The Queens of ‘Rupaul’s Drag Race’ Might Be The Next Group To Unionize

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Several “Rupaul’s Drag Race” alum confirm that they will not be compensated extra money for the lengthy 90-minute episodes of the show’s 15th season on Paramount+. WOW, MTV, and Paramount+ are all respectively involved with the production. Talent agents who represent several of the queens from the ongoing season confirmed the information to PopCrave.

The lack of residual payments have many fans of the show encouraging the queens to unionize and go on strike. There are several obstacles when it comes a drag queen union. As of now, the American Guild of Variety Artists (AGVA) represents a number of stage performers, and several drag queens from across the country are a part of it. However, given the vast practices of drag that range from Las Vegas residencies to local bars to “Rupaul’s Drag Race”, it would be difficult to consolidate all of the performers into one union.

Social Media Reactions

Many are already vowing to boycott the upcoming episodes of the show in honor of the queen’s needs.

Others question how competitive reality show contracts differ from those of other streaming programs.


Others continue to call for the queens to unionize.

Elsewhere, some related the situation to negative experiences with other networks that operate on a similar model.

Others argued that the source did not provide the details of the initial contract that the queens received. One Twitter user felt that everyone simply needed to read the fine print.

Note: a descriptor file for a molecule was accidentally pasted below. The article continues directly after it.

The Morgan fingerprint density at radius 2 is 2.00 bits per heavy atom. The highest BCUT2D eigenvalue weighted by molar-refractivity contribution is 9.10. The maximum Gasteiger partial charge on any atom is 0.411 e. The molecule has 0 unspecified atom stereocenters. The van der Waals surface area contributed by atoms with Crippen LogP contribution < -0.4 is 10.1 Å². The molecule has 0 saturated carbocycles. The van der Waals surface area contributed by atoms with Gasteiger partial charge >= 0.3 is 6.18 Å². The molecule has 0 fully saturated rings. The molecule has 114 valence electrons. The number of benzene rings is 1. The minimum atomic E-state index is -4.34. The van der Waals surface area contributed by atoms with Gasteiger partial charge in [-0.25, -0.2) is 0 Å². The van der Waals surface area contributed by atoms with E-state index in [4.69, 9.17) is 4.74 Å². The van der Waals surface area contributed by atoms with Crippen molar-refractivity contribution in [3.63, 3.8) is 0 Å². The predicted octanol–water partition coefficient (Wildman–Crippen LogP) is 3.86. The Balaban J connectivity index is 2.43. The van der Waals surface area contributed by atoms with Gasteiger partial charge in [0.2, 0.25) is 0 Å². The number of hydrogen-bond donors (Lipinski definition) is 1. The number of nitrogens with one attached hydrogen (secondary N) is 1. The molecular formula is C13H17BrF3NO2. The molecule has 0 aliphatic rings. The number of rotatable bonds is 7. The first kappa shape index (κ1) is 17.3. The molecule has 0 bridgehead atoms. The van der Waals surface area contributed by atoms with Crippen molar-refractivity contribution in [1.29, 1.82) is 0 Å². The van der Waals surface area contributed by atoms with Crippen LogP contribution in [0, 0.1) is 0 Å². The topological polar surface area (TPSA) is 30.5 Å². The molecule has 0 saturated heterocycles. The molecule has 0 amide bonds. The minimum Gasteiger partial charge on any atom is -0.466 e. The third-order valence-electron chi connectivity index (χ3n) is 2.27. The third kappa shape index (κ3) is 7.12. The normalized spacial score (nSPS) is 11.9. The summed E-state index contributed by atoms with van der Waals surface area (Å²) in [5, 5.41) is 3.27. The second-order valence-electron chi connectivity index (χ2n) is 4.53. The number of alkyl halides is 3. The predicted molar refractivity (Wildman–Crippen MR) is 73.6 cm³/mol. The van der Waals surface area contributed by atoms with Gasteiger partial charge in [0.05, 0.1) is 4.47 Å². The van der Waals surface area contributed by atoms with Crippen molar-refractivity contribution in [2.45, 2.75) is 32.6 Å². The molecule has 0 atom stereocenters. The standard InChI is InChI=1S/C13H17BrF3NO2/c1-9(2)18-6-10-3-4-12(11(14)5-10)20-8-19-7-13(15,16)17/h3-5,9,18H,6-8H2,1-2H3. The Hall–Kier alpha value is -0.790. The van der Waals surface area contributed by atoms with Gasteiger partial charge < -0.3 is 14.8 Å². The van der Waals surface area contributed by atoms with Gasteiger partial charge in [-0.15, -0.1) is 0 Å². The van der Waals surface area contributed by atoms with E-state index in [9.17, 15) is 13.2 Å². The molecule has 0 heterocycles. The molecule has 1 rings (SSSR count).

What A Drag Queen Strike Could Mean For The Industry

Amid the ongoing joint WGA and SAG-AFTRA strike, the only entertainment affiliated union to strike a deal has been the Director’s Guild of America (the DGA). IATSE, which represents a number of stage and film crew workers ranging from makeup and wardrobe artists to set designers, currently has several regional cohorts of the union on strike as well. The WGA and SAG-AFTRA remain on strike for a number of reasons, but predominantly due to the lack of residuals paid to actors in direct-to-streaming films and television shows.

Additionally, several major studios expressed intent to replace writers, editors, and even actors with AI (Artificial Intelligence) versions of themselves. As the strike drags out, streamers will begin to have less programs waiting in the wings for release, and begin to rely on reality television programming that is unscripted.

Should the queens of “Rupaul’s Drag Race” unionize, they could find themselves joining forces with the contestants on several other competition based reality television programs. Bethenny Frankel of “Real Housewives of New York City,” spoke out about the need for a strike for this group.

Other former reality stars are coming out in agreement with a unionization effort.

If the other two strikes drag on to this point, a reality television strike could result in a near total blackout of the entertainment industry. Paramount is yet to comment on their role in a potential reality television strike.

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